Taming the mind in meditation involves a gradual
process of gathering the scattered mind. When we
sit, thoughts do not disappear – nor do we
try to make them disappear. In this lesson you
will further explore working with thoughts.
Note: For further exploration see Turning
the Mind Into an Ally.
The outermost circle represents our daily life.
As we move in toward the center we work with different
levels of thoughts—from the gross to the
subtle. The point in the middle of the circle represents
the fortitude and clarity that underlie the wildness
of our scattered mind.
Spend a few moments reflecting on
each "level" of thought.
What is your relationship to each?
How aware of each are you?
Self awareness in your daily life
Making your mind an ally requires self-awareness
on every level. So, before you even place your
mind on the breath, it’s good to begin meditation
by practicing some kind of contemplation. How often
do you take the time to see yourself with clarity?
After you sit down and before you
begin practicing the shamatha technique,
slow down and reflect on your presence
in the world. Spend a few minutes
thinking about what you like and
don't like, what you 're worried
about, and where in your life you
feel a sense of relief.
Yes, you can cultivate self-awareness even at
the outer ring of your life. Having the patience
and honesty to be self-aware is the basis of a
healthy sense of self. Taking the meditation posture — grounded,
balanced, and relaxed — you embody healthy
When you begin to apply the meditation
technique, following the breath and acknowledging
thoughts as they arise, the sheer volume of thoughts
can feel overwhelming. This is sometimes (traditionally)
described as a waterfall. (Yes, for hundreds of
years meditators beside yourself have experienced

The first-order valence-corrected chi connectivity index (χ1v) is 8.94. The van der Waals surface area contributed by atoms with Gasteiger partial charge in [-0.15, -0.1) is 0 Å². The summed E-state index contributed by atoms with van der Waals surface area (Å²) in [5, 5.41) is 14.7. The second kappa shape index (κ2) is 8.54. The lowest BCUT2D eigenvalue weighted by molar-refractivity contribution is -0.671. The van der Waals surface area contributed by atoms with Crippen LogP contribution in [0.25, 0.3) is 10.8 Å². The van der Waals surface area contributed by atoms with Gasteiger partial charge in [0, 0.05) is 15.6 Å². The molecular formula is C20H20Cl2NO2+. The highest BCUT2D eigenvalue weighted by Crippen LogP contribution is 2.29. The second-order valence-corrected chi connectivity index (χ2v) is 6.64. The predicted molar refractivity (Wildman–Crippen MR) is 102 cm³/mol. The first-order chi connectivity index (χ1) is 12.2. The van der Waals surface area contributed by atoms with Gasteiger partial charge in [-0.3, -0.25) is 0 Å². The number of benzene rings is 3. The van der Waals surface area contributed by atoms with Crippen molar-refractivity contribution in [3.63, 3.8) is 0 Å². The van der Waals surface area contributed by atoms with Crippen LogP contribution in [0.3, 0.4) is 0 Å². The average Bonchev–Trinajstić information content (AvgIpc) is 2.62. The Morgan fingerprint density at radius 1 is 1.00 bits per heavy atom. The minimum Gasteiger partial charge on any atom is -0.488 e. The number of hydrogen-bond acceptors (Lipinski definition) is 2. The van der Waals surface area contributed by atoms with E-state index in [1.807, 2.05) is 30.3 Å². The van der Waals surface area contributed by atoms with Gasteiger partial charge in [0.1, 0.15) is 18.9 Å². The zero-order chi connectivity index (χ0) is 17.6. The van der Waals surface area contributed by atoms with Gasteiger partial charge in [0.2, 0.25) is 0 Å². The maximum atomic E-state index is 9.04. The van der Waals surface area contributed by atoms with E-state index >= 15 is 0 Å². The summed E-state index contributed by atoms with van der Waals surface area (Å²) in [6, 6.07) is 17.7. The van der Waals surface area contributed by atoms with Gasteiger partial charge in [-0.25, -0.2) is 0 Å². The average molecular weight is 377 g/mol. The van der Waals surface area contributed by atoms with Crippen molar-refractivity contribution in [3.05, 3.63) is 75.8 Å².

this!) The shear volume of water rushing over the
falls can feel more overwhelming than the content
or intricacies of the thoughts.
You may even think, "I wasn't
this bewildered before. Meditation has made my
state of mind worse. It was supposed to give me
peace, liberation, and tranquility, but now I'm
more angry and irritated than ever."
Have you experienced this? What
do you think is really going on?
Chances are you’ve just never
stopped to notice the level of thought and emotion
that you experience all the time. This glimpse
into your wild and overheated mind can frighten
you. Meditation is showing us the nature of the
beast. This is why it takes courage to practice
At this stage you’re simply
recognizing the individual thoughts in the rush.
Finding the breath within the torrent of thoughts
might feel impossible. You know it's here somewhere,
but when you look for it, you get lost and distracted
by the waterfall.
This stage is really important (even
though it may not feel so great). Give it your
appreciation. By recognizing the wildness of your
mind, you begin to develop synergy with it. Seeing
the torrential rain of thoughts is how you begin
to train the mind. We can't possibly meditate without
having first experienced the wildness of our mind!
So simply recognize thoughts, and
then recognize them again. You're
noticing the movement of our mind.
Once you can recognize them, begin
acknowledging them in passing: "Oh!
A thought!" The point is to
be quick and neutral. If you look
at the thought slowly, deliberately,
or judgmentally, you’re only
adding more thoughts to the process!
A thought occurs. It is neither
good nor bad. Recognize and acknowledge
it. This brings you back to where
you are, sitting on a cushion and
trying to place your mind on the
You 're learning how to cut through the discursiveness.
Our vibrating mind
At every stage, shamatha is a practice
of noticing how the mind vibrates— how
it creates story, speed, and solidity—and
learning how to tune it to the present
moment. To recognize a thought is to see
the mind vibrating. To acknowledge that
we're thinking slows the movement down.
When we recognize the minds movement, we
realize the possibility of peaceful abiding.
When the mental frequency is no longer
vibrating with movement, we experience
the naturally even and immovable quality
of the mind, if only for a moment.
Recognizing, acknowledging, and releasing
thoughts, we realize that we don't have
to cling to the mind’s movement as
if it were a life raft. We'll still be
here even if we let go. Releasing the thoughts
and returning to the breath gives us a
sense of space and relief. In that instant
we are grounded, so to speak, because we
can see ourselves as separate from our
thoughts and emotions. There's distance
between ourselves and our thoughts, which
we come to see as the effects of the speed
of our mind. We gain perspective.
Putting distance between ourselves and
our thoughts, not being swept into the
mind's movement, our minds become more
pliable and we have more clarity about
our direction in life.